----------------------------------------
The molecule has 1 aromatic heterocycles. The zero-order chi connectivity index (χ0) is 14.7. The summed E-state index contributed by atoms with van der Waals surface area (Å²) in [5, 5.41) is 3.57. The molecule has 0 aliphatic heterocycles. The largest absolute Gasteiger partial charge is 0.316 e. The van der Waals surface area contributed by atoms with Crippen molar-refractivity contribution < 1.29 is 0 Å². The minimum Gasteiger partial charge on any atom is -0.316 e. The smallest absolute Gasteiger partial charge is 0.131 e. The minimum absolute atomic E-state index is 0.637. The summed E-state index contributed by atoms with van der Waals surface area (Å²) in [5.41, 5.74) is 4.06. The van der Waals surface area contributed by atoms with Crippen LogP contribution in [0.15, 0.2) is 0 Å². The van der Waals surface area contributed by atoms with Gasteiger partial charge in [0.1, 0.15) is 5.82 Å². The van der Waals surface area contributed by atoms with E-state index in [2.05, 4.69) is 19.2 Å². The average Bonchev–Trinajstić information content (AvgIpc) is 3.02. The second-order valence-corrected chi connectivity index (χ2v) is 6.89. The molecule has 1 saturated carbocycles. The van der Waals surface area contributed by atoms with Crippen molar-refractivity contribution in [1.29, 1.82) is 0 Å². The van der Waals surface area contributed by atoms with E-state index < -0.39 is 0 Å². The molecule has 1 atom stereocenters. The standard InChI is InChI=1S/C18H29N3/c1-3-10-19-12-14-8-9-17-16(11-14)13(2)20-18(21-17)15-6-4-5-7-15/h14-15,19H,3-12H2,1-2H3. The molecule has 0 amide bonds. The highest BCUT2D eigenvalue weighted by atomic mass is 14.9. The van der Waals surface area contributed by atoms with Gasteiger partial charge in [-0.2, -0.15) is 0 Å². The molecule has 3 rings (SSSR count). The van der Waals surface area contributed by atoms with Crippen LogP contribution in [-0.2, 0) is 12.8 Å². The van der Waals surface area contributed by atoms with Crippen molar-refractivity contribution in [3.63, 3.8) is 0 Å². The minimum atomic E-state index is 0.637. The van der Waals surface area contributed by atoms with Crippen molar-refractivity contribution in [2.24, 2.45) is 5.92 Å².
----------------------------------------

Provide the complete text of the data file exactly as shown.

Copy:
The molecule has 1 aromatic heterocycles. The zero-order chi connectivity index (χ0) is 14.7. The summed E-state index contributed by atoms with van der Waals surface area (Å²) in [5, 5.41) is 3.57. The molecule has 0 aliphatic heterocycles. The largest absolute Gasteiger partial charge is 0.316 e. The van der Waals surface area contributed by atoms with Crippen molar-refractivity contribution < 1.29 is 0 Å². The minimum Gasteiger partial charge on any atom is -0.316 e. The smallest absolute Gasteiger partial charge is 0.131 e. The minimum absolute atomic E-state index is 0.637. The summed E-state index contributed by atoms with van der Waals surface area (Å²) in [5.41, 5.74) is 4.06. The van der Waals surface area contributed by atoms with Crippen LogP contribution in [0.15, 0.2) is 0 Å². The van der Waals surface area contributed by atoms with Gasteiger partial charge in [0.1, 0.15) is 5.82 Å². The van der Waals surface area contributed by atoms with E-state index in [2.05, 4.69) is 19.2 Å². The average Bonchev–Trinajstić information content (AvgIpc) is 3.02. The second-order valence-corrected chi connectivity index (χ2v) is 6.89. The molecule has 1 saturated carbocycles. The van der Waals surface area contributed by atoms with Crippen molar-refractivity contribution in [1.29, 1.82) is 0 Å². The van der Waals surface area contributed by atoms with E-state index < -0.39 is 0 Å². The molecule has 1 atom stereocenters. The standard InChI is InChI=1S/C18H29N3/c1-3-10-19-12-14-8-9-17-16(11-14)13(2)20-18(21-17)15-6-4-5-7-15/h14-15,19H,3-12H2,1-2H3. The molecule has 0 amide bonds. The highest BCUT2D eigenvalue weighted by atomic mass is 14.9. The van der Waals surface area contributed by atoms with Gasteiger partial charge in [-0.2, -0.15) is 0 Å². The molecule has 3 rings (SSSR count). The van der Waals surface area contributed by atoms with Crippen LogP contribution in [-0.2, 0) is 12.8 Å². The van der Waals surface area contributed by atoms with Crippen molar-refractivity contribution in [3.63, 3.8) is 0 Å². The minimum atomic E-state index is 0.637. The van der Waals surface area contributed by atoms with Crippen molar-refractivity contribution in [2.24, 2.45) is 5.92 Å².